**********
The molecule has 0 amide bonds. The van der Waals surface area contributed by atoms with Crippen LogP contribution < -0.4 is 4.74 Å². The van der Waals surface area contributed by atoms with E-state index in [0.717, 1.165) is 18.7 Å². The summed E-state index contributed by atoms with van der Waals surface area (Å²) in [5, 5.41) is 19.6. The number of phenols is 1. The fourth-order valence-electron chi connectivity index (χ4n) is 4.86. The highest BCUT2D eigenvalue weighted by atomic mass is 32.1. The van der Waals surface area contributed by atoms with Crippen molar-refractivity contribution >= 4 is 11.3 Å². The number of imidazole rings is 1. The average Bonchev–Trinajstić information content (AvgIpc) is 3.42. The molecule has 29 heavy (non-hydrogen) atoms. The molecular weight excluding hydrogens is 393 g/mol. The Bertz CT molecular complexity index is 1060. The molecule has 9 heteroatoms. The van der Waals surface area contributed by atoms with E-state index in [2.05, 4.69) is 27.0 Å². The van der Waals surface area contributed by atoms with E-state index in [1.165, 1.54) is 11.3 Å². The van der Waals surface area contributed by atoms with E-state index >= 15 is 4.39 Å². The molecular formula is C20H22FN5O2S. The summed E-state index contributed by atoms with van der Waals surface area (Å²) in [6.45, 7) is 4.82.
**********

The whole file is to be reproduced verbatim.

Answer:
The molecule has 0 amide bonds. The van der Waals surface area contributed by atoms with Crippen LogP contribution < -0.4 is 4.74 Å². The van der Waals surface area contributed by atoms with E-state index in [0.717, 1.165) is 18.7 Å². The summed E-state index contributed by atoms with van der Waals surface area (Å²) in [5, 5.41) is 19.6. The number of phenols is 1. The fourth-order valence-electron chi connectivity index (χ4n) is 4.86. The highest BCUT2D eigenvalue weighted by atomic mass is 32.1. The van der Waals surface area contributed by atoms with Crippen molar-refractivity contribution >= 4 is 11.3 Å². The number of imidazole rings is 1. The average Bonchev–Trinajstić information content (AvgIpc) is 3.42. The molecule has 29 heavy (non-hydrogen) atoms. The molecular weight excluding hydrogens is 393 g/mol. The Bertz CT molecular complexity index is 1060. The molecule has 9 heteroatoms. The van der Waals surface area contributed by atoms with E-state index in [2.05, 4.69) is 27.0 Å². The van der Waals surface area contributed by atoms with E-state index in [1.165, 1.54) is 11.3 Å². The van der Waals surface area contributed by atoms with E-state index >= 15 is 4.39 Å². The molecular formula is C20H22FN5O2S. The summed E-state index contributed by atoms with van der Waals surface area (Å²) in [6.45, 7) is 4.82.